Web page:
Between the Lines By Mark Halperin

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Both risk and opportunity accompany President Barack Obama's same-sex-marriage endorsement, but neither will come close to trumping the economy as the decisive issue in November ... Obama was on track to make his declaration at some point before Election Day, but there's no doubt his hand was forced by Vice President Joe Biden's premature pronouncement of his own support ... Now the VP is in the doghouse for breaking one of Team Obama's cardinal rules: no one puts POTUS in a corner ... Although Biden has incurred the wrath of the President's staff and has been mocked on late-night TV, his gaffe has made him a history-making hero on the left and solidified his chances for a 2016 presidential bid ... The announcement helps Obama with young, gay, lesbian and urban voters, gay-friendly media and some wealthy liberals who, disappointed with a range of Obama Administration policies, were sitting on their wallets ... But it hurts the President with broad pockets of rural and exurban voters in swing states like Ohio, Iowa, Virginia and Florida, conservatives who are energized by a controversial issue and a number of religious leaders, including some who are African American ... The greatest indication that public opinion on same-sex marriage has shifted over the past few years: almost no prominent GOP elected officials raised the issue after the day of the endorsement; party leaders, almost to a person, changed the topic to the economy when asked about Obama's now evolved stance ... Besides, at a time when Republicans are trying to minimize the impression that their party is intolerant, the last thing they want is to pick a big fight over personal liberty and morality ... Rest assured, they will quietly communicate Obama's position to targeted voters via religious organizations and mail as the election nears ... And if Obama loses narrowly, some of his supporters are sure to look back and wonder if publicly backing gay marriage cost him his job.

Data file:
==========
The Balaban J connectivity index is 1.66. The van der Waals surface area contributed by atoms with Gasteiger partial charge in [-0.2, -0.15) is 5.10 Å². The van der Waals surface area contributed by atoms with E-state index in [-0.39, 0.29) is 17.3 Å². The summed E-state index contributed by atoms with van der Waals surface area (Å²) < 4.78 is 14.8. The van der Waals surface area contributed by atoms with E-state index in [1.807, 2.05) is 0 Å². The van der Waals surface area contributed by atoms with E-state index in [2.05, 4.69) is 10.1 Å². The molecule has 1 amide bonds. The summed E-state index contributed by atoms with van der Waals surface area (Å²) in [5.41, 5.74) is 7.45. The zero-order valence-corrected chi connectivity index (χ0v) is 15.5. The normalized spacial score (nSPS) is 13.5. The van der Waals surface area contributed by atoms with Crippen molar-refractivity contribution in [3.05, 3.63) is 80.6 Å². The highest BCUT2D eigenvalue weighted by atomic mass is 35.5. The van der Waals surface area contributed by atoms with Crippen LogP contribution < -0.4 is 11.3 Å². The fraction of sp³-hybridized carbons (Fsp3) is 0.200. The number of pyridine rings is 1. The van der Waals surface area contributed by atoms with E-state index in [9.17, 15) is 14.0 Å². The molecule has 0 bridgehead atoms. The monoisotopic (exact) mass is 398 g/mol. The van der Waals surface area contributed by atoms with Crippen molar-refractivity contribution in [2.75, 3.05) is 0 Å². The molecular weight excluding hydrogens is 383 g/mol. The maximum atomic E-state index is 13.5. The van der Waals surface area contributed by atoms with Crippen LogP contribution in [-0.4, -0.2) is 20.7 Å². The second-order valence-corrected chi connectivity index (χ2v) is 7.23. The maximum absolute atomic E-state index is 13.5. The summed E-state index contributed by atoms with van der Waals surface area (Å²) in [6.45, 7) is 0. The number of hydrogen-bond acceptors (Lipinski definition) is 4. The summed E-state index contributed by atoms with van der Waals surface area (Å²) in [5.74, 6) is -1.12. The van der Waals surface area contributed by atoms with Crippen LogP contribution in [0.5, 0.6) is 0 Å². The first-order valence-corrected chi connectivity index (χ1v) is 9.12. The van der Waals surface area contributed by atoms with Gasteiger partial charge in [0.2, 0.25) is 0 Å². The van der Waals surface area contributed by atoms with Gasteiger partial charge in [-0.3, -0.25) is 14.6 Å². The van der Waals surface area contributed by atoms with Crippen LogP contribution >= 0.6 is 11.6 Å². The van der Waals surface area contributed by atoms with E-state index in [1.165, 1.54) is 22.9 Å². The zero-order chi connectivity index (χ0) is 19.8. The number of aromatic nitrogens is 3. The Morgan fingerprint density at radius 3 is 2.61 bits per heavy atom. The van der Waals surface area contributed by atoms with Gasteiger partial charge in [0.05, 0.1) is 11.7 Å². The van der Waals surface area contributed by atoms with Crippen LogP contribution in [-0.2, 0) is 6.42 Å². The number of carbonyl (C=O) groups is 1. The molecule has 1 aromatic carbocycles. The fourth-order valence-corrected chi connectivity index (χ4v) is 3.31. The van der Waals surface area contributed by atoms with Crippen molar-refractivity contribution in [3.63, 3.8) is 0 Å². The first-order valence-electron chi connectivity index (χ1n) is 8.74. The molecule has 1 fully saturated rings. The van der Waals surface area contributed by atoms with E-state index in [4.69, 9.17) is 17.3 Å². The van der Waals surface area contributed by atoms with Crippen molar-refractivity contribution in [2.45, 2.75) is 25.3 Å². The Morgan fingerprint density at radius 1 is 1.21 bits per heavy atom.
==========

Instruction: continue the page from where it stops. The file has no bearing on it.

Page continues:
Q+A

Ted Olson. On Obama and gay marriage

In 2009 conservative lawyer Ted Olson, the Solicitor General under George W. Bush, joined with liberal legal lion David Boies to challenge the constitutionality of Proposition 8, California's ban on gay marriage, a case now under appeals-court review. TIME spoke with Olson about the latest maneuvering on same-sex marriage.

What does President Obama's backing mean for the gay-marriage movement?

It's a very significant step in the right direction. Now, he still takes the position that this is up to the states. That's a very significant holdback, and I wish he would go the full distance. If you leave it up to the states, there are going to be people living in some states that might have to wait for another 40 or 50 years.

What's the next step his Administration could take?

I look forward to the time when the Administration might file a friend-of-the-court brief to support our challenge to Proposition 8. That would be exceedingly important and a very welcome next step. It's just aspirational on my part. I have no idea whether it would happen.

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